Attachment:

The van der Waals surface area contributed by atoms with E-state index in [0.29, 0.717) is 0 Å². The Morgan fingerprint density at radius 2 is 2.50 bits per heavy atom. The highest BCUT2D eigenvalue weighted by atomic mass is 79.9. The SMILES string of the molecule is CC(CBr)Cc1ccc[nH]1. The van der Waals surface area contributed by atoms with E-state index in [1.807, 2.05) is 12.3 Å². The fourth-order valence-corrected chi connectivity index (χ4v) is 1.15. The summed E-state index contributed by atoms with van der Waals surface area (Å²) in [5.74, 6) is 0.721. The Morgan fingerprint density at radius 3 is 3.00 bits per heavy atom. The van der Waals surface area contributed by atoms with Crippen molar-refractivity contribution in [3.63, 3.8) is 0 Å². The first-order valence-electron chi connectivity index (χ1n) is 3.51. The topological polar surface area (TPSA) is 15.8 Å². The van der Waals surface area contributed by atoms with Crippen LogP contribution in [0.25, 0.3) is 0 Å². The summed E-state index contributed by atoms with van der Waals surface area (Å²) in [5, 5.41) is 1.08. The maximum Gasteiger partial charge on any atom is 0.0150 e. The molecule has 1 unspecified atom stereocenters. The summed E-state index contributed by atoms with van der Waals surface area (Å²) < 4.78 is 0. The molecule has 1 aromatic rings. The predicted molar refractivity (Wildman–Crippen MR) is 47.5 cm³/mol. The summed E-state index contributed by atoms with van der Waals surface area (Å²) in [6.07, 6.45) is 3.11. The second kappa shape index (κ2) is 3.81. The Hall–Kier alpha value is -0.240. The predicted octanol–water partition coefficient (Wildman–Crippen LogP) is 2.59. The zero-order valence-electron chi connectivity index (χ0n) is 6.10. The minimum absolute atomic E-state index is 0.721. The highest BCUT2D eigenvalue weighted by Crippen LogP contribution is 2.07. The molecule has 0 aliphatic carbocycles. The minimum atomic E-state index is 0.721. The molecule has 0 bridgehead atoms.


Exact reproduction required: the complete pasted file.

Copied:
The van der Waals surface area contributed by atoms with E-state index in [0.29, 0.717) is 0 Å². The Morgan fingerprint density at radius 2 is 2.50 bits per heavy atom. The highest BCUT2D eigenvalue weighted by atomic mass is 79.9. The SMILES string of the molecule is CC(CBr)Cc1ccc[nH]1. The van der Waals surface area contributed by atoms with E-state index in [1.807, 2.05) is 12.3 Å². The fourth-order valence-corrected chi connectivity index (χ4v) is 1.15. The summed E-state index contributed by atoms with van der Waals surface area (Å²) in [5.74, 6) is 0.721. The Morgan fingerprint density at radius 3 is 3.00 bits per heavy atom. The van der Waals surface area contributed by atoms with Crippen molar-refractivity contribution in [3.63, 3.8) is 0 Å². The first-order valence-electron chi connectivity index (χ1n) is 3.51. The topological polar surface area (TPSA) is 15.8 Å². The van der Waals surface area contributed by atoms with Crippen LogP contribution in [0.25, 0.3) is 0 Å². The summed E-state index contributed by atoms with van der Waals surface area (Å²) in [5, 5.41) is 1.08. The maximum Gasteiger partial charge on any atom is 0.0150 e. The molecule has 1 unspecified atom stereocenters. The summed E-state index contributed by atoms with van der Waals surface area (Å²) < 4.78 is 0. The molecule has 1 aromatic rings. The predicted molar refractivity (Wildman–Crippen MR) is 47.5 cm³/mol. The summed E-state index contributed by atoms with van der Waals surface area (Å²) in [6.07, 6.45) is 3.11. The second kappa shape index (κ2) is 3.81. The Hall–Kier alpha value is -0.240. The predicted octanol–water partition coefficient (Wildman–Crippen LogP) is 2.59. The zero-order valence-electron chi connectivity index (χ0n) is 6.10. The minimum absolute atomic E-state index is 0.721. The highest BCUT2D eigenvalue weighted by Crippen LogP contribution is 2.07. The molecule has 0 aliphatic carbocycles. The minimum atomic E-state index is 0.721. The molecule has 0 bridgehead atoms.